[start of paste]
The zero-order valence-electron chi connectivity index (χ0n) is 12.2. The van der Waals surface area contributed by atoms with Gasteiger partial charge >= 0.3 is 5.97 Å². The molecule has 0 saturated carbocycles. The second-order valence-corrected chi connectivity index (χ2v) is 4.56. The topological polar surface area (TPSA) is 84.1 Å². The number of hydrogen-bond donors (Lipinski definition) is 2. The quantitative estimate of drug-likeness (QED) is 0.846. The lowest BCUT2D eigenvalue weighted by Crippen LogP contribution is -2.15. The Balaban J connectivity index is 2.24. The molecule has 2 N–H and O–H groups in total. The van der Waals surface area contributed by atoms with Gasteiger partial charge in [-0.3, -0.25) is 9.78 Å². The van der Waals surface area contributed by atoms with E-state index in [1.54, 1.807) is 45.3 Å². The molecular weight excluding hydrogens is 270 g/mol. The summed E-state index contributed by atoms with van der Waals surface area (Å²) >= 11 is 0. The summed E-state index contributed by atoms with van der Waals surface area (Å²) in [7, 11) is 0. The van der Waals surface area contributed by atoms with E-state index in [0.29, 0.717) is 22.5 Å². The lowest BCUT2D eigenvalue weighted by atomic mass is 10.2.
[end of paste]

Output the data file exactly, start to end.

The zero-order valence-electron chi connectivity index (χ0n) is 12.2. The van der Waals surface area contributed by atoms with Gasteiger partial charge >= 0.3 is 5.97 Å². The molecule has 0 saturated carbocycles. The second-order valence-corrected chi connectivity index (χ2v) is 4.56. The topological polar surface area (TPSA) is 84.1 Å². The number of hydrogen-bond donors (Lipinski definition) is 2. The quantitative estimate of drug-likeness (QED) is 0.846. The lowest BCUT2D eigenvalue weighted by Crippen LogP contribution is -2.15. The Balaban J connectivity index is 2.24. The molecule has 2 N–H and O–H groups in total. The van der Waals surface area contributed by atoms with Gasteiger partial charge in [-0.3, -0.25) is 9.78 Å². The van der Waals surface area contributed by atoms with E-state index in [1.54, 1.807) is 45.3 Å². The molecular weight excluding hydrogens is 270 g/mol. The summed E-state index contributed by atoms with van der Waals surface area (Å²) >= 11 is 0. The summed E-state index contributed by atoms with van der Waals surface area (Å²) in [7, 11) is 0. The van der Waals surface area contributed by atoms with E-state index in [0.29, 0.717) is 22.5 Å². The lowest BCUT2D eigenvalue weighted by atomic mass is 10.2.